[ Journal Index ] [ Journal Topics ]
We had some lovely rain today. It wasn't heavy, just enough to get us wet and cold. The air was fairly cool still about midday and I came home to get a heavier jacket. Of course, then it warmed up but life's like that. It wasn't enough to even get a trickle running in the washes but it's the first rain for a while. Winter rains are so different than the monsoons since they are cold. At least I don't sweat when I wear my raincoat.
I've spent most of the afternoon looking at bus schedules and trying to figure out how to go to and from New York City this spring. I'd like to stop a couple places on the way out and a couple places coming back to do volkswalks, not only because I want to pickup some more capitals but because I do better if I don't spend three days on a bus.
I've sort of settled on Baton Rouge and Tallahassee going out but I can't decide on what coming back. It can't be very far north as I'm not sure how cold it's going to be this spring. We're starting out with a very cold winter. It should be good for the southern states which are usually much to hot and buggy even in late spring. I don't mind it being cool anyway since I'm soon taking off layers when I walk.
I finished reading "The Potato: How the Humble Spud Rescued the Western World" by Larry Zuckerman. This was a very interesting book. He starts with how the potato came from the Andes and the ease of planting and harvesting it. Even with that it took a century to catch on at all and then it was considered poor food and for the lazy.
Much of the book was spent on the Ireland potato famine that devastated the country with people literally dying in the ditches. The peasants depended heavily on the potato because of the very bad land laws and the potato was the one crop that was filling and easy to grow, leaving them time to earn money at other jobs. On the tiny plots they could eat better with potatoes than with anything else and then they were considered lazy for depending on the potato.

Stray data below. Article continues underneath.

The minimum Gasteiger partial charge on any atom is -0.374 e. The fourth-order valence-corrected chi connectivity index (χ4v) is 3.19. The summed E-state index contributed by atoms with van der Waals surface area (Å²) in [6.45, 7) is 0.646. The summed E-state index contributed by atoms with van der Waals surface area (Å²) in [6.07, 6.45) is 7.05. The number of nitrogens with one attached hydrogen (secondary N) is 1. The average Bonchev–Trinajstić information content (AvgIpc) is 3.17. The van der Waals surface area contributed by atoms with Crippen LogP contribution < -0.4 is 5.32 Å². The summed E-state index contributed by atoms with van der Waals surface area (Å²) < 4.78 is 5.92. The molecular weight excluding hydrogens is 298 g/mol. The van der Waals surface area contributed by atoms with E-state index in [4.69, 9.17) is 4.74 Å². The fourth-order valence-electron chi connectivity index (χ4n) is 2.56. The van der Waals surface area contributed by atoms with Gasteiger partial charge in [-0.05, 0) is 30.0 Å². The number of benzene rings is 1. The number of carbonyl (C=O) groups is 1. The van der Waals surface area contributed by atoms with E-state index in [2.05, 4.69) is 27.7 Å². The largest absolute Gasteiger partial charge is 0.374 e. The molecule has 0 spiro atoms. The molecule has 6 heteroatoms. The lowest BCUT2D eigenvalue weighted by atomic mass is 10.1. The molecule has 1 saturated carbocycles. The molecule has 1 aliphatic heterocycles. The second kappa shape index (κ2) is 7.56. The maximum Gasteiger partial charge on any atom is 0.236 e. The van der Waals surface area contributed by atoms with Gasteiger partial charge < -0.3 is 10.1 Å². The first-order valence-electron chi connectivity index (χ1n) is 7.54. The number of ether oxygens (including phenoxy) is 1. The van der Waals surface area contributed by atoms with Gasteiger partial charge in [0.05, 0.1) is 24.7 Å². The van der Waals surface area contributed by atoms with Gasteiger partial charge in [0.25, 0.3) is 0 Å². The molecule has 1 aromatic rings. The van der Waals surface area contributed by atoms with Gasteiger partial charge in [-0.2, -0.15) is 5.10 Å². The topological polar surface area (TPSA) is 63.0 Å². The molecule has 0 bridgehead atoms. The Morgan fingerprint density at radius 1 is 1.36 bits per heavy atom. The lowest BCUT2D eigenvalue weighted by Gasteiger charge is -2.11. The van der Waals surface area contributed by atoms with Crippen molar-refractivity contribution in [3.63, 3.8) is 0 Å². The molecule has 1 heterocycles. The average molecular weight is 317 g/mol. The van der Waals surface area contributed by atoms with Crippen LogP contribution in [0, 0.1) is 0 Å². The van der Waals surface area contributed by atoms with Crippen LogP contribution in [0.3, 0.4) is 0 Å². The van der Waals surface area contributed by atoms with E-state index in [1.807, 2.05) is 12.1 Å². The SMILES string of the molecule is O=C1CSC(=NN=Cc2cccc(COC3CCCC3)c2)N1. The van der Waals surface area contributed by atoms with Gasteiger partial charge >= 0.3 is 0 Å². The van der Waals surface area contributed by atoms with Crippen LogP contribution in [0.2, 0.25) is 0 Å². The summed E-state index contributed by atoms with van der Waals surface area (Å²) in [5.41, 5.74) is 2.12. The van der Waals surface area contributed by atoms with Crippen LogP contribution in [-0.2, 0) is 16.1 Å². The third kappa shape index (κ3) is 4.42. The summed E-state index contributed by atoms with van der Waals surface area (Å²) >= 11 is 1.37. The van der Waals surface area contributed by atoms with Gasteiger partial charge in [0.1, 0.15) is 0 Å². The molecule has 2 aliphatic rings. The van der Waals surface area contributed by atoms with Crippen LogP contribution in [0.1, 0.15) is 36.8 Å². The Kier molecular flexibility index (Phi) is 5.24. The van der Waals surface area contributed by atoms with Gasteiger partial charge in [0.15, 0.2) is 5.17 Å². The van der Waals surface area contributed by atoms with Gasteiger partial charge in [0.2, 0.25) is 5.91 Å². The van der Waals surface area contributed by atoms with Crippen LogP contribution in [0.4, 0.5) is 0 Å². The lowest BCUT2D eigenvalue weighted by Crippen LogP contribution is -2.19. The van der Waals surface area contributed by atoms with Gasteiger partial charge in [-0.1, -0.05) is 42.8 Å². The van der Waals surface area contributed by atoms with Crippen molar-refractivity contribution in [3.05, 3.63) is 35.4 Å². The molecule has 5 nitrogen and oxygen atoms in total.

Zuckerman showed how completely primitive cooking facilities were in most homes other than the rich at that time and then the poor were blamed for not cooking tasteful, nutritious meals. The potato also worked well as a fast food, both at home and at fish and chips shops. Again this was popular as the normal work day was twelve to fourteen hours. Today the same bias exists toward those who eat at McDonalds or Burger King. For some reason sitting around a tastefully set dinner table with a tasteful and nutritious meals and chatting about the day with your family is suppose to make you more moral than those who eat and run.
The potato was actually blamed for the famine when it fell to a fungus because it was thought to make people lazy. Even when the true cause of the crop failure was determined some people didn't believe it because they preferred to blame the famine on the laziness of both the potato and the poor. I'm not one for handing out money to people but there are some things people just can't help. I won't say an act of god, since I don't believe in god, so how about an act of nature.
This is a very good look at not only the history of a great vegetable but how closely morality was intertwined with everything, whether it mattered or not. Morality does matter but eating unfashionable foods isn't a matter of morality nor is being subject to laws that do not allow you to make a decent life for yourself. We've let go of many silly ideas about morality but new ones show up and old ones return with a new look.